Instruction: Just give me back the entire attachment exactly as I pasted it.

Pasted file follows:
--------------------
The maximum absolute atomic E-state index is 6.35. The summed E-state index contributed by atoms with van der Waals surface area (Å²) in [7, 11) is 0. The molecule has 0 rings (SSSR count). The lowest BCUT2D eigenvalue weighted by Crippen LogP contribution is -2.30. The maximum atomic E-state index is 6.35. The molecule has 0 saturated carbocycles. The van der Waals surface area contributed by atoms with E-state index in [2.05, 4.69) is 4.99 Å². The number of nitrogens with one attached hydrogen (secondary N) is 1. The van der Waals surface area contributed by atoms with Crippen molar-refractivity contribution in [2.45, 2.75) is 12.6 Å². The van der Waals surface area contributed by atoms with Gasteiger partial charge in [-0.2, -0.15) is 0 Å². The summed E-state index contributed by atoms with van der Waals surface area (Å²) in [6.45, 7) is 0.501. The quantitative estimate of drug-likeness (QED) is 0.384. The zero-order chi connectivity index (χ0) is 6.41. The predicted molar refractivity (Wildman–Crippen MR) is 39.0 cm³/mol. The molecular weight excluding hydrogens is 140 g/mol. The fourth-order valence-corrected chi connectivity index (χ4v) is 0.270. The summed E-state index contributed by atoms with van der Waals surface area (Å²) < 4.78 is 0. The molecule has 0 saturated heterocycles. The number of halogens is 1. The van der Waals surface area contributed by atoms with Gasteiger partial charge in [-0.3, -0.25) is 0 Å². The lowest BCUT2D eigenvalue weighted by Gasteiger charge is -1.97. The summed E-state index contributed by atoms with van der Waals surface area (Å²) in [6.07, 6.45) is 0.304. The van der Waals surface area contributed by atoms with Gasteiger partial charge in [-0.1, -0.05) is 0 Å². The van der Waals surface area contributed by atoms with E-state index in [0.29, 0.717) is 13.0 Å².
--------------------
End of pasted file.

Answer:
The maximum absolute atomic E-state index is 6.35. The summed E-state index contributed by atoms with van der Waals surface area (Å²) in [7, 11) is 0. The molecule has 0 rings (SSSR count). The lowest BCUT2D eigenvalue weighted by Crippen LogP contribution is -2.30. The maximum atomic E-state index is 6.35. The molecule has 0 saturated carbocycles. The van der Waals surface area contributed by atoms with E-state index in [2.05, 4.69) is 4.99 Å². The number of nitrogens with one attached hydrogen (secondary N) is 1. The van der Waals surface area contributed by atoms with Crippen molar-refractivity contribution in [2.45, 2.75) is 12.6 Å². The van der Waals surface area contributed by atoms with Gasteiger partial charge in [-0.2, -0.15) is 0 Å². The summed E-state index contributed by atoms with van der Waals surface area (Å²) in [6.45, 7) is 0.501. The quantitative estimate of drug-likeness (QED) is 0.384. The zero-order chi connectivity index (χ0) is 6.41. The predicted molar refractivity (Wildman–Crippen MR) is 39.0 cm³/mol. The molecular weight excluding hydrogens is 140 g/mol. The fourth-order valence-corrected chi connectivity index (χ4v) is 0.270. The summed E-state index contributed by atoms with van der Waals surface area (Å²) < 4.78 is 0. The molecule has 0 saturated heterocycles. The number of halogens is 1. The van der Waals surface area contributed by atoms with Gasteiger partial charge in [-0.3, -0.25) is 0 Å². The lowest BCUT2D eigenvalue weighted by Gasteiger charge is -1.97. The summed E-state index contributed by atoms with van der Waals surface area (Å²) in [6.07, 6.45) is 0.304. The van der Waals surface area contributed by atoms with Gasteiger partial charge in [-0.1, -0.05) is 0 Å². The van der Waals surface area contributed by atoms with E-state index in [0.29, 0.717) is 13.0 Å².